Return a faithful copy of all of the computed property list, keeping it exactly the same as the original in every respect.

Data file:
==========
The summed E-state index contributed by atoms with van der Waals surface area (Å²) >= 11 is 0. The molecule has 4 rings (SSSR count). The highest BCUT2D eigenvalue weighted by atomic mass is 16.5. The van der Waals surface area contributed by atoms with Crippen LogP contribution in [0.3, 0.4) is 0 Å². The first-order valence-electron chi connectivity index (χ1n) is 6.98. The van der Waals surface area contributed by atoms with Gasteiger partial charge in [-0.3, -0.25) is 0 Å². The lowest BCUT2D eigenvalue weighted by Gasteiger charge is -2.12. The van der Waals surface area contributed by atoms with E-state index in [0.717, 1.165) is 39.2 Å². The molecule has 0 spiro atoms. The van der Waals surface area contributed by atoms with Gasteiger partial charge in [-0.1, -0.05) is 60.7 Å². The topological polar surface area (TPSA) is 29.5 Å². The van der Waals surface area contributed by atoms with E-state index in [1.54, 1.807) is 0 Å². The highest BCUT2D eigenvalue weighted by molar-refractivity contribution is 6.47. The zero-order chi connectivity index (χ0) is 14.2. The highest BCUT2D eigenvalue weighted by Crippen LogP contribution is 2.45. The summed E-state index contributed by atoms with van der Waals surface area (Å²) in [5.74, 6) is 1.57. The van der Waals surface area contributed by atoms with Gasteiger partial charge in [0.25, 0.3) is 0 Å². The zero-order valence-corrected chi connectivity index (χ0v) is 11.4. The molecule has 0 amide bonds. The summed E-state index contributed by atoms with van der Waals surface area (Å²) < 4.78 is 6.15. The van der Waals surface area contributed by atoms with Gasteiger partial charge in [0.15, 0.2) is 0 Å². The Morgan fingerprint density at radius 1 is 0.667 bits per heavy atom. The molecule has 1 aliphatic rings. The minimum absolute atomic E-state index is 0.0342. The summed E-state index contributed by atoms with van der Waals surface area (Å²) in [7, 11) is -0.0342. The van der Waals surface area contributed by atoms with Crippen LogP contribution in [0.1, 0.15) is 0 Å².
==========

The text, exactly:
The summed E-state index contributed by atoms with van der Waals surface area (Å²) >= 11 is 0. The molecule has 4 rings (SSSR count). The highest BCUT2D eigenvalue weighted by atomic mass is 16.5. The van der Waals surface area contributed by atoms with Crippen LogP contribution in [0.3, 0.4) is 0 Å². The first-order valence-electron chi connectivity index (χ1n) is 6.98. The van der Waals surface area contributed by atoms with Gasteiger partial charge in [-0.3, -0.25) is 0 Å². The lowest BCUT2D eigenvalue weighted by Gasteiger charge is -2.12. The van der Waals surface area contributed by atoms with E-state index in [0.717, 1.165) is 39.2 Å². The molecule has 0 spiro atoms. The van der Waals surface area contributed by atoms with Gasteiger partial charge in [-0.1, -0.05) is 60.7 Å². The topological polar surface area (TPSA) is 29.5 Å². The van der Waals surface area contributed by atoms with E-state index in [1.54, 1.807) is 0 Å². The highest BCUT2D eigenvalue weighted by molar-refractivity contribution is 6.47. The zero-order chi connectivity index (χ0) is 14.2. The highest BCUT2D eigenvalue weighted by Crippen LogP contribution is 2.45. The summed E-state index contributed by atoms with van der Waals surface area (Å²) in [5.74, 6) is 1.57. The van der Waals surface area contributed by atoms with Gasteiger partial charge in [0.25, 0.3) is 0 Å². The zero-order valence-corrected chi connectivity index (χ0v) is 11.4. The molecule has 0 amide bonds. The summed E-state index contributed by atoms with van der Waals surface area (Å²) < 4.78 is 6.15. The van der Waals surface area contributed by atoms with Gasteiger partial charge in [0.15, 0.2) is 0 Å². The Morgan fingerprint density at radius 1 is 0.667 bits per heavy atom. The molecule has 1 aliphatic rings. The minimum absolute atomic E-state index is 0.0342. The summed E-state index contributed by atoms with van der Waals surface area (Å²) in [7, 11) is -0.0342. The van der Waals surface area contributed by atoms with Crippen LogP contribution in [0.1, 0.15) is 0 Å².